Introduction The enhanced liver fibrosis (ELF) test, a panel of liver fibrosis biomarkers, accurately assesses fibrosis in a range of chronic liver disease (CLD) aetiologies. We evaluated concordance of ELF and transient elastogrpahy (TE) in assessing fibrosis in a cohort of mixed aetiology CLD in our clinic.
Methods Patients who had undergone ELF testing and TE within 1-year for investigation of CLD were identified. Data derived thresholds for ELF were used to identify moderate fibrosis and cirrhosis with 90% sensitivity and specificity respectively. TE thresholds were based on a study of patients with mixed viral aetiology CLD with the same sensitivities/specificities.1 Valid TE criteria: success rate ≥60%, median stiffness IQR ≤30%. ELF test was included in routine blood testing. TE was performed in 8 min on average by an experienced nurse. Concordance with ELF and TE classification was calculated. In addition patients who had undergone ELF testing or TE with liver biopsy within 2 years were identified. Histological fibrosis severity was evaluated and agreement with ELF/TE calculated.
Results Of 110 consecutive patients, 99 had ELF/TE within 1-year. Median age 50 (22–80). Aetiology: HCV 46%, HBV 25%, unknown 17%, fat 7%, PBC 1%, HBV/HCV 1%, α-1 antitrypsin deficiency 1%, normal 1%. No ELF tests failed. TE failed in 11%, and valid results obtained in 66% and ELF/TE concordance analysis based on these. Correlation between ELF and TE was 0.6. The Abstract PWE-272 table 1 shows distribution of patients for mild, moderate-severe fibrosis and cirrhosis. Agreement between ELF/TE; κ=0.18. Prediction of moderate fibrosis, κ=0.14, with 34% discrepancy. Prediction of cirrhosis, κ=0.49, with 17% discrepancy. Analysis of the notable mild TE/moderate ELF group shows a negative skew of TE (mean 4.13, median 4.30) and a positive skew of ELF (mean 8.44, median 8.37). Clinical correlation of discrepant cases for cirrhosis indicates consistency with ELF in 13% (mod TE/cirrhosis ELF), and 67% (mod ELF/cirrhosis TE). Kappas for agreement with histology for moderate fibrosis and cirrhosis were, for ELF: 0.19, 0.71 (n=16); for valid TE: 0.13, 0.79 (n=11).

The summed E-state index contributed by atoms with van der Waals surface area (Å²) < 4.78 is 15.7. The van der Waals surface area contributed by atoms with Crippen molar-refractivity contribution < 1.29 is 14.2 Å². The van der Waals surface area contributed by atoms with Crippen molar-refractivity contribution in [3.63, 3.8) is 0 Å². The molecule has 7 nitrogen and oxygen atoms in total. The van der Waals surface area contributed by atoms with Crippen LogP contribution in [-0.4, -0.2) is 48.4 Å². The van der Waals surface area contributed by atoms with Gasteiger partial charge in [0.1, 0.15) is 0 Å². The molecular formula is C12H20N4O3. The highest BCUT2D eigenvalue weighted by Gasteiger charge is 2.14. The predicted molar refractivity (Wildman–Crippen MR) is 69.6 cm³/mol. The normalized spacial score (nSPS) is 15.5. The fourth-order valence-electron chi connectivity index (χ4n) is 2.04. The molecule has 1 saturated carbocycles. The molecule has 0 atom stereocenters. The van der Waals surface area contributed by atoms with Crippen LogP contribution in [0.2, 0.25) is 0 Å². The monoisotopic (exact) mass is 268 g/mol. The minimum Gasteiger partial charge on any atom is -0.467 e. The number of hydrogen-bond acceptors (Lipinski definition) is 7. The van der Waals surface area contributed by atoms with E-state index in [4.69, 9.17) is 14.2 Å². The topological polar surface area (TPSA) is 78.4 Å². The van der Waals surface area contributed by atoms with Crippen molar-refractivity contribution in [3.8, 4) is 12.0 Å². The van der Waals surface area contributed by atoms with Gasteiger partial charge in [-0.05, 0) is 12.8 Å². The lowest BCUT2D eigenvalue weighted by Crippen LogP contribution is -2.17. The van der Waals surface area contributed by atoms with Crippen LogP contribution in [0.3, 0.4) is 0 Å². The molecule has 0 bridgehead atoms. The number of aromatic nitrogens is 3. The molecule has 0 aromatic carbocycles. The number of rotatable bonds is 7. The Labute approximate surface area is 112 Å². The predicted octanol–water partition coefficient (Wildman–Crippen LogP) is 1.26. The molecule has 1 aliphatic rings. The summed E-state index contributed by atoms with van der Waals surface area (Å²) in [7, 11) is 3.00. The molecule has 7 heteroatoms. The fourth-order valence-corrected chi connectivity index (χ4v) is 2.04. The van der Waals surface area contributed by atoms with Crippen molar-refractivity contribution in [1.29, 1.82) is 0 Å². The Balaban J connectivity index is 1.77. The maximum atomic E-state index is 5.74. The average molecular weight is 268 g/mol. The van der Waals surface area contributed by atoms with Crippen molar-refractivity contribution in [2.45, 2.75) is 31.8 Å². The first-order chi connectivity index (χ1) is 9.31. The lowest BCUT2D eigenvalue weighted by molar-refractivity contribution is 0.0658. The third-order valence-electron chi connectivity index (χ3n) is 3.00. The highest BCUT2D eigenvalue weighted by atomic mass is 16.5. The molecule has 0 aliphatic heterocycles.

Conclusion In a cohort of mixed aetiology CLD, ELF was more reliable than TE in generating a result with a failure rate of 34% for TE. Agreement between ELF and TE increased with fibrosis severity. The mild/moderate discordance suggests a need to review thresholds. When selecting non-invasive tests for use in busy clinics failure rate of the test and time taken to obtain a result should be considered.
Competing interests P Trembling: None declared, M Cheung: None declared, S Tanwar: None declared, W Rosenberg Grant/Research Support from: Siemens Healthcare Diagnostics.
Reference 1. Degos F, Perez P, Roche B, et al. Diagnostic accuracy of FibroScan and comparison to liver fibrosis biomarkers in chronic viral hepatitis: a multicenter prospective study (the FIBROSTIC study). J Hepatol 2010;53:1013–21.
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